‘The Hunger Games’ satisfies the appetite, but lacks passion and action
By Stephanie Trembath, PR Manager
After months of anticipation, the film adaptation of Suzanne Collins’ highly acclaimed novel, The Hunger Games, was released into theatres on Friday, March 23, amid screaming teenagers and die-hard book fans.
Reminiscent of Stephen King’s Running Man, Collins’ novel was terrifically represented onscreen thanks to the direction of Gary Ross and its entourage of talented actors selected to portray Collins’ characters. With admirable actors such as Stanley Tucci (Caesar Flickerman), Woody Harrelson (Haymich Abernathy), Elizabeth Banks (Effie Trinket), Donald Sutherland (President Snow), and even Lenny Kravitz (Cinna), if you don’t like the novels or didn’t read the books, there is a chance you will want to see the movie.
The first movie released of the three part series, The Hunger Games, succeeded in direction, pacing, and cinematography as Ross and Collins worked closely together to capture the exact setting of the novel. The movie is introduced with short clips from District 12, and the daunting and anxious fervor Collins writes so well was fully captured on screen. Impressive filming and character performances brought narrative aspects of District 12 to life with the same desperation and raw energy of George Orwell’s 1984. In direct and immediate contrast, the making of the Capitol, featuring Effie Trinket (Banks) and Caesar Flickerman (Tucci), surprisingly held true to the descriptions from the novel. The ridiculous costumes and elaborate setting of the Capitol were creatively detailed and added a bit of flavour to the film compared to the scenes filmed in the bush.
[quote style=”boxed”]The violence and gore of Collins’ novel did not come through on film, perhaps to satisfy the younger audience and stick to the PG-13 rating, but it hugely hampered the impact of the games and the ending of the first major film.[/quote]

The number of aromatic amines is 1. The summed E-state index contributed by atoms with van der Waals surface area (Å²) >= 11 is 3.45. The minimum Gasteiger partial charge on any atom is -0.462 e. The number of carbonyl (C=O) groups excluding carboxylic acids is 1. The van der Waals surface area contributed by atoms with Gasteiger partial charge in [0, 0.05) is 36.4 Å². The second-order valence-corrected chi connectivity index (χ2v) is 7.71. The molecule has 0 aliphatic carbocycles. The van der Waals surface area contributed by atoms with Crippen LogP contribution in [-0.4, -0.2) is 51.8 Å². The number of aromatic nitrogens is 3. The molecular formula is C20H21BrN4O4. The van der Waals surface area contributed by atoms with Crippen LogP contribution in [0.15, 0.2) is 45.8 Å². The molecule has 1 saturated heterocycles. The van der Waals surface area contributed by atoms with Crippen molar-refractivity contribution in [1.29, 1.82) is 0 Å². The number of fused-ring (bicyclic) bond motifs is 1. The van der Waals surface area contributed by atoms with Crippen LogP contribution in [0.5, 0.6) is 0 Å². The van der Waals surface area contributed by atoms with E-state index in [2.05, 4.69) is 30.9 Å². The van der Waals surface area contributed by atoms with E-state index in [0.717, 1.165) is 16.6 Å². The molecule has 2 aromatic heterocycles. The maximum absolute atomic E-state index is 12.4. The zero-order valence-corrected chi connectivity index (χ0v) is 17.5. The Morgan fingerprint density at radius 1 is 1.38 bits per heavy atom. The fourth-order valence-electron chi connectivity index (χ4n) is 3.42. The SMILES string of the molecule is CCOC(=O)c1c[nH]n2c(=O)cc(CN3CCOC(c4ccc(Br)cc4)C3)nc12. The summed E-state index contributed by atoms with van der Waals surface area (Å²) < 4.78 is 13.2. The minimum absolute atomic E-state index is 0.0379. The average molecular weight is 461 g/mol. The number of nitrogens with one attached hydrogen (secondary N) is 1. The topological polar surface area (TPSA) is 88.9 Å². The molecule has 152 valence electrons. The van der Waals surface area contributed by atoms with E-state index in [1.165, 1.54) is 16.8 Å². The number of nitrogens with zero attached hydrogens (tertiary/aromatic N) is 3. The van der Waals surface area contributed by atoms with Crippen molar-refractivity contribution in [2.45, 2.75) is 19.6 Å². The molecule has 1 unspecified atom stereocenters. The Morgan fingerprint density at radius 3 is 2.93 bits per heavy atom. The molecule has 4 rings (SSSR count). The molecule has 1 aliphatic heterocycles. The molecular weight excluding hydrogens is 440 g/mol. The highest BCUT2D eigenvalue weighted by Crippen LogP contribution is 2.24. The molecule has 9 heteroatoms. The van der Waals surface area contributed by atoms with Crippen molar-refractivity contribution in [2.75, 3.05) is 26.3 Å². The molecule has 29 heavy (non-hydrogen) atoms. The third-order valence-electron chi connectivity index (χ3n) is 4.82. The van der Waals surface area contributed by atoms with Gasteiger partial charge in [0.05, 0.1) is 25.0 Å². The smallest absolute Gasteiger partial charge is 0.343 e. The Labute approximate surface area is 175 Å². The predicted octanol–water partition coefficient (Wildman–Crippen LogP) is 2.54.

Slightly gruesome, and somewhat violent, The Hunger Games falls into the same teen-cult category as the Twilight series, only with the addition of Big Brother. Model-turned-actress Jennifer Lawrence was mesmerizing in the role of Katniss Everdeen; the courageous rebel from District 12 who steps up to take her sister’s place in the bloody battlefield of the Hunger Games. Despite the lacklustre romance that develops between herself and Peta (played by Josh Hutcherson), Lawrence did a wonderful job of capturing the strong and benevolent charisma of Katniss Everdeen. Much like the novel, the build-up to the games took up the majority of the first half of the movie; unfortunately, the games on screen seemed much too short. The violence and gore of Collins’ novel did not come through on film, perhaps to satisfy the younger audience and stick to the PG-13 rating, but it hugely hampered the impact of the games and the ending of the first major film.
I give The Hunger Games a B+ rating, mostly for the impeccable cinematography and artistic details to setting and the characters, and the addition of Woody Harrelson to the cast as Haymitch—his small role in the film boosted the dwindling romance between Katniss and Peta, which I assumed would be more overtly done. I am not a Twilight fan, but I was expecting a similar level of romance between the two characters, which may have been the fault of choosing Hutcherson to play opposite of Lawrence. The lack of violence and action scenes in the games was another let down in the film, as it is such an integral aspect of the novel. The Hunger Games represents a modern day epic of gladiator fights in a distopic world where Big Brother dominates, and I just did not feel this theme resonate in the movie.
Thanks to the brilliant direction of Ross, The Hunger Games closely mirrored Collins’ novel, but with the lacking passion between integral characters and action on the battlefield, I am not sure I will pay to see the next one.